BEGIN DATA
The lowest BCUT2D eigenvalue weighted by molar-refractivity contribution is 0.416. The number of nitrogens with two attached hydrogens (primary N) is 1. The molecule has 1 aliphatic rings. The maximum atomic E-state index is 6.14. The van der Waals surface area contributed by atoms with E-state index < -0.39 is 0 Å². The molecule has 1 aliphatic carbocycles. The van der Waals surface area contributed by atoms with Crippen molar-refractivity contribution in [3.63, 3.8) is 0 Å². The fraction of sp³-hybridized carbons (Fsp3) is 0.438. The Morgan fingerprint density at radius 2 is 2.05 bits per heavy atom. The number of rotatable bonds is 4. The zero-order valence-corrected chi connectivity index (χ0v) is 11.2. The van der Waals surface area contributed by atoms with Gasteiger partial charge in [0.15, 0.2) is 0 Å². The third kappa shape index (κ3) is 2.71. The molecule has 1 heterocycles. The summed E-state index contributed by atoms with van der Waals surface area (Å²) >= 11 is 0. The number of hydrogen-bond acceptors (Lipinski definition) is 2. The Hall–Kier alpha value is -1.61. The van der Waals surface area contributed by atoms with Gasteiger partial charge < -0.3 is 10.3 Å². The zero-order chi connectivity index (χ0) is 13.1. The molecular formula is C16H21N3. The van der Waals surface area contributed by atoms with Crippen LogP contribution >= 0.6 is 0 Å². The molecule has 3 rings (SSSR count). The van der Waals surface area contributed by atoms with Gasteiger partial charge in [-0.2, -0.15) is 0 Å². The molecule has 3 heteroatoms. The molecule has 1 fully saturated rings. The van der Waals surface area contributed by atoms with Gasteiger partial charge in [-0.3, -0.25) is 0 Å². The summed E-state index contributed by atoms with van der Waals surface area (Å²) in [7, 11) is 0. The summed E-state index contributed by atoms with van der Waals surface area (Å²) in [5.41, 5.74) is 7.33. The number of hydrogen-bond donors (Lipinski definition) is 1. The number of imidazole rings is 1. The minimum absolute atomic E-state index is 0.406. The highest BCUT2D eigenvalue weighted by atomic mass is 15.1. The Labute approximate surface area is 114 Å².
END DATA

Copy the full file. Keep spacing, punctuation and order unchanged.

The lowest BCUT2D eigenvalue weighted by molar-refractivity contribution is 0.416. The number of nitrogens with two attached hydrogens (primary N) is 1. The molecule has 1 aliphatic rings. The maximum atomic E-state index is 6.14. The van der Waals surface area contributed by atoms with E-state index < -0.39 is 0 Å². The molecule has 1 aliphatic carbocycles. The van der Waals surface area contributed by atoms with Crippen molar-refractivity contribution in [3.63, 3.8) is 0 Å². The fraction of sp³-hybridized carbons (Fsp3) is 0.438. The Morgan fingerprint density at radius 2 is 2.05 bits per heavy atom. The number of rotatable bonds is 4. The zero-order valence-corrected chi connectivity index (χ0v) is 11.2. The van der Waals surface area contributed by atoms with Gasteiger partial charge in [0.15, 0.2) is 0 Å². The third kappa shape index (κ3) is 2.71. The molecule has 1 heterocycles. The summed E-state index contributed by atoms with van der Waals surface area (Å²) >= 11 is 0. The number of hydrogen-bond acceptors (Lipinski definition) is 2. The Hall–Kier alpha value is -1.61. The van der Waals surface area contributed by atoms with Gasteiger partial charge < -0.3 is 10.3 Å². The zero-order chi connectivity index (χ0) is 13.1. The molecular formula is C16H21N3. The van der Waals surface area contributed by atoms with Crippen LogP contribution >= 0.6 is 0 Å². The molecule has 3 rings (SSSR count). The van der Waals surface area contributed by atoms with Gasteiger partial charge in [-0.2, -0.15) is 0 Å². The molecule has 3 heteroatoms. The molecule has 1 fully saturated rings. The van der Waals surface area contributed by atoms with Gasteiger partial charge in [-0.3, -0.25) is 0 Å². The summed E-state index contributed by atoms with van der Waals surface area (Å²) in [7, 11) is 0. The summed E-state index contributed by atoms with van der Waals surface area (Å²) in [5.41, 5.74) is 7.33. The number of hydrogen-bond donors (Lipinski definition) is 1. The number of imidazole rings is 1. The minimum absolute atomic E-state index is 0.406. The highest BCUT2D eigenvalue weighted by atomic mass is 15.1. The Labute approximate surface area is 114 Å².